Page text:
- Complete Phenotypic Description of Patients with FMD
We have developed an electronic database for all of our patients with FMD. This is a much more detailed database than we are able to collect in the FMD registry and will allow us to answer a number of questions that have arisen from the information gleaned from the U.S. Registry for FMD. We will follow our patients over time and survey their medical progress, with the goal of learning how FMD behaves clinically over time and prospectively determine the natural history (clinical course) and results of therapy in FMD patients. The major strength of this approach is that we will be able to examine how biologic and genetic aspects of FMD translate into clinical manifestations of FMD.
- United States Registry for Fibromuscular Dysplasia – Enrollment Site
The Mount Sinai Medical Center in New York, NY is one of eleven enrollment centers in the nation. Dr. Jeffrey W. Olin is the principal investigator for this study and we will continue to work hard to enter all new patients into the registry.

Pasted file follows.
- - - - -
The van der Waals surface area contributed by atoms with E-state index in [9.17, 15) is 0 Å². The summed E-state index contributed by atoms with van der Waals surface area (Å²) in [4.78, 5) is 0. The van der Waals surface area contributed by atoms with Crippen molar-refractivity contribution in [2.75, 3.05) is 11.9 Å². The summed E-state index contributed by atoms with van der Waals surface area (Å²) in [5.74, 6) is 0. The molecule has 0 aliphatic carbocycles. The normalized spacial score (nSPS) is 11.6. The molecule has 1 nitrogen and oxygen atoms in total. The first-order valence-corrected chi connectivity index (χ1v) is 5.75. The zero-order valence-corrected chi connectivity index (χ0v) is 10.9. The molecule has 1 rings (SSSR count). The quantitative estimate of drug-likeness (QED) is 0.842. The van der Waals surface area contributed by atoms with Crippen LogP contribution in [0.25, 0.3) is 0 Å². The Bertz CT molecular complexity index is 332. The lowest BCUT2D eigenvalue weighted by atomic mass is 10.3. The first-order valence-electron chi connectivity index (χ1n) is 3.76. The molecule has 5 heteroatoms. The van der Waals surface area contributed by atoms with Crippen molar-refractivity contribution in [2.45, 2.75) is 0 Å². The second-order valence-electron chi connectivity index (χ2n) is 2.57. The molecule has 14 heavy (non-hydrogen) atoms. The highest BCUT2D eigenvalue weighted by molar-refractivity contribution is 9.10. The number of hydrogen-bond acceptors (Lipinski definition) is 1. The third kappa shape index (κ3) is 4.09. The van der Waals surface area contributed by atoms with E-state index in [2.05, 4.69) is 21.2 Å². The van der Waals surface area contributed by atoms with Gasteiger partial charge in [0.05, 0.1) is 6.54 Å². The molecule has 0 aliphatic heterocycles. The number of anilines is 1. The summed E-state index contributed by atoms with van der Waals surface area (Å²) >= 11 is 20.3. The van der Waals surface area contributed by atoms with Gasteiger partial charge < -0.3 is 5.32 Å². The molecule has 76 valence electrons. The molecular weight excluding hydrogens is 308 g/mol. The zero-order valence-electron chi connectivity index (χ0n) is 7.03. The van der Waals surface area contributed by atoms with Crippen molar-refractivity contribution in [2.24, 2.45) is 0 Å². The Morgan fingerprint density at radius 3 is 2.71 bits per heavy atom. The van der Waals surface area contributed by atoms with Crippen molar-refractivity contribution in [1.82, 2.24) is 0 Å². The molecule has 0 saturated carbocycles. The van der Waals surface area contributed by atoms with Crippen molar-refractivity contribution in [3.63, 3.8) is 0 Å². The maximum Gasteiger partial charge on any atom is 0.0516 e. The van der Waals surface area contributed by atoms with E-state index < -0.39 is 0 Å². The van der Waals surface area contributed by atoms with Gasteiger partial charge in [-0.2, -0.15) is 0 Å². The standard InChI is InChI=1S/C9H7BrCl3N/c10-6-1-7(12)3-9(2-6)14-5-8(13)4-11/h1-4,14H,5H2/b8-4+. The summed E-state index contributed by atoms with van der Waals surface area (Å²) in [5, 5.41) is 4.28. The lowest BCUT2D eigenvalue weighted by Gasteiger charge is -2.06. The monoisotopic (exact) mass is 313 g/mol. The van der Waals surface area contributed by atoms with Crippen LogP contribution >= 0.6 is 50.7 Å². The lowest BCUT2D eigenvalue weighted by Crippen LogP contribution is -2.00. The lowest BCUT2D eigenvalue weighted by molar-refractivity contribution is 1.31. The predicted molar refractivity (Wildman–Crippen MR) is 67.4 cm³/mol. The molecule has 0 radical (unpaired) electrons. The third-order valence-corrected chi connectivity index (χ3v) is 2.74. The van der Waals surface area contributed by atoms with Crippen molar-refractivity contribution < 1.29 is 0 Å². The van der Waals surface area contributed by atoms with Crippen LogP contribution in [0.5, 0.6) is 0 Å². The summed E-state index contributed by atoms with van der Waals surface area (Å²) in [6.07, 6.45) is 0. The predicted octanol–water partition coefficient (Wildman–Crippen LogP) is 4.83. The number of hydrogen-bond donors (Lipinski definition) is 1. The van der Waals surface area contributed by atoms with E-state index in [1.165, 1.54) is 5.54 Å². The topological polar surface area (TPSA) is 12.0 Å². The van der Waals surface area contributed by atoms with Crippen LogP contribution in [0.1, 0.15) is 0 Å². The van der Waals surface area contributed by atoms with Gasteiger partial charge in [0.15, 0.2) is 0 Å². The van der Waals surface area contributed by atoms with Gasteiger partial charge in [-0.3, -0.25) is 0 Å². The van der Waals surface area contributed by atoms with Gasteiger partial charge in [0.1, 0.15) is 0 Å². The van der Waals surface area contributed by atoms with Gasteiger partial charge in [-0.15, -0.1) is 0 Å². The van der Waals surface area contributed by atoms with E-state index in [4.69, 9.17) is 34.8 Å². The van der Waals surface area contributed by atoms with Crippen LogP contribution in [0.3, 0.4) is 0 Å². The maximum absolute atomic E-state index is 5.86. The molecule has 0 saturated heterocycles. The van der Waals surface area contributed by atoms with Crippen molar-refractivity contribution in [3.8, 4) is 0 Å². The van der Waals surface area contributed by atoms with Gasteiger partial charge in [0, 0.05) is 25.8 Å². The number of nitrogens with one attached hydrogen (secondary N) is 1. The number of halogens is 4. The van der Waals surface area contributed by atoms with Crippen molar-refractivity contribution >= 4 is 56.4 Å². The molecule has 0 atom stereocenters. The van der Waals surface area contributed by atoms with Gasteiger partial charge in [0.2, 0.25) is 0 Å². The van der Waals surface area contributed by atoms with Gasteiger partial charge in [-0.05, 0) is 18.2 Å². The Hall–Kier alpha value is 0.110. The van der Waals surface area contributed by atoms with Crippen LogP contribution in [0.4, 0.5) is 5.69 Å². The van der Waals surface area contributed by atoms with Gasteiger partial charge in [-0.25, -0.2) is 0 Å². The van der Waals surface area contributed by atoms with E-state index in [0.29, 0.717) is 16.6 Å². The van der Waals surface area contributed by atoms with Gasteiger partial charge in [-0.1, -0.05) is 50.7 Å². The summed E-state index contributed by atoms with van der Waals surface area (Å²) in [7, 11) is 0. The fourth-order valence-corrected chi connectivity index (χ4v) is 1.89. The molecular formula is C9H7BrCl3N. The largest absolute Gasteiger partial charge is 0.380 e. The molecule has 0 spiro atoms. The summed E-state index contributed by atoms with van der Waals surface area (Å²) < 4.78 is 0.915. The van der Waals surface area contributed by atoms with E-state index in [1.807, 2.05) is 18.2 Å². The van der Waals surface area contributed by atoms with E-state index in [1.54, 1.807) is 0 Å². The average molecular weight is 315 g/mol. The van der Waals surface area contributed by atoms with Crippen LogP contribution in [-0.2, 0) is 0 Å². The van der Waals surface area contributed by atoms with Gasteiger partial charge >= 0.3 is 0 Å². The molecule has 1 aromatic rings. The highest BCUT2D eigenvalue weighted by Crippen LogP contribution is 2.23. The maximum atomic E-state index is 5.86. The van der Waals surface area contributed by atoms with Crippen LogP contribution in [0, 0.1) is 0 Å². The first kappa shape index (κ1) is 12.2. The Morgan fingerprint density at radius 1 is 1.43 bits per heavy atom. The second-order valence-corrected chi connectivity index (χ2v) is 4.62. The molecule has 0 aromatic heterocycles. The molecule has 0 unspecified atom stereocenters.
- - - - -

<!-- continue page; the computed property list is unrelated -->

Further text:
- Jeffrey W Olin, D.O.- Director, Mount Sinai Heart Center for FMD Care and Research.
- Daniella Kadian-Dodov, MD - Vascular Medicine, Vascular Laboratory and Vascular Medicine Research
- Jason Kovacic, M.D., Ph.D. Principal Investigator of the Define FMD project.
- Valentina d’Escamard MSc- Technical Assistant, Dr. Kovacic’s lab.
- Peter Faries, M.D. – Chief Division of Vascular Surgery
- Zahi A. Fayad, Ph.D.- Director, Translational and Molecular Imaging.
- Susan Gustavson, R.V.T.- Technical Director, Vascular Diagnostic Laboratory